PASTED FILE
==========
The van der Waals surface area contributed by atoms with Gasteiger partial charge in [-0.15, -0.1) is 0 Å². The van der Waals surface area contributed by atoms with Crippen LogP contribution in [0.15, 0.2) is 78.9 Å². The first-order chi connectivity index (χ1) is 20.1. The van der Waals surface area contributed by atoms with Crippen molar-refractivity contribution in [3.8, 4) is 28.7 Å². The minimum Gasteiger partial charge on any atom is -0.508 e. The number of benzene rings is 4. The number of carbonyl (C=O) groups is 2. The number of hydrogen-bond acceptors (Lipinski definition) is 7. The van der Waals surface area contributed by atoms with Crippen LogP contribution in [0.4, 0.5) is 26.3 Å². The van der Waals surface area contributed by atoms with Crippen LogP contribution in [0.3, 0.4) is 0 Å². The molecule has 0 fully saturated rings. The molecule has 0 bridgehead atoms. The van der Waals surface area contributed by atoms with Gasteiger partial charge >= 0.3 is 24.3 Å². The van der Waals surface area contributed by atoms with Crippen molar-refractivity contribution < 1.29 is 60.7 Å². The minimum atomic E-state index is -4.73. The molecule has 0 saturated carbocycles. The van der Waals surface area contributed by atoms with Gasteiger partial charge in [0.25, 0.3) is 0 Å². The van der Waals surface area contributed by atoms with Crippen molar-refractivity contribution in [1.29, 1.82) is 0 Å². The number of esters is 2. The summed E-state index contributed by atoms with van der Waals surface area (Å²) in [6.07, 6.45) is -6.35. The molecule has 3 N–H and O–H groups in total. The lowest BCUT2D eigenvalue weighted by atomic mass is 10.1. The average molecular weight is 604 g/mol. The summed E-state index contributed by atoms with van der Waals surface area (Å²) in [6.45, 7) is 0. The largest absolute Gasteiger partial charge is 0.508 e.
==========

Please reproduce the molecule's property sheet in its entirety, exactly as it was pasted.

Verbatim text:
The van der Waals surface area contributed by atoms with Gasteiger partial charge in [-0.15, -0.1) is 0 Å². The van der Waals surface area contributed by atoms with Crippen LogP contribution in [0.15, 0.2) is 78.9 Å². The first-order chi connectivity index (χ1) is 20.1. The van der Waals surface area contributed by atoms with Crippen molar-refractivity contribution in [3.8, 4) is 28.7 Å². The minimum Gasteiger partial charge on any atom is -0.508 e. The number of benzene rings is 4. The number of carbonyl (C=O) groups is 2. The number of hydrogen-bond acceptors (Lipinski definition) is 7. The van der Waals surface area contributed by atoms with Crippen LogP contribution in [0.4, 0.5) is 26.3 Å². The van der Waals surface area contributed by atoms with Crippen LogP contribution in [0.3, 0.4) is 0 Å². The molecule has 0 fully saturated rings. The molecule has 0 bridgehead atoms. The van der Waals surface area contributed by atoms with Gasteiger partial charge >= 0.3 is 24.3 Å². The van der Waals surface area contributed by atoms with Crippen molar-refractivity contribution < 1.29 is 60.7 Å². The minimum atomic E-state index is -4.73. The molecule has 0 saturated carbocycles. The van der Waals surface area contributed by atoms with Gasteiger partial charge in [0.25, 0.3) is 0 Å². The van der Waals surface area contributed by atoms with Crippen molar-refractivity contribution in [1.29, 1.82) is 0 Å². The number of esters is 2. The summed E-state index contributed by atoms with van der Waals surface area (Å²) in [6.07, 6.45) is -6.35. The molecule has 3 N–H and O–H groups in total. The lowest BCUT2D eigenvalue weighted by atomic mass is 10.1. The average molecular weight is 604 g/mol. The summed E-state index contributed by atoms with van der Waals surface area (Å²) in [6.45, 7) is 0. The largest absolute Gasteiger partial charge is 0.508 e.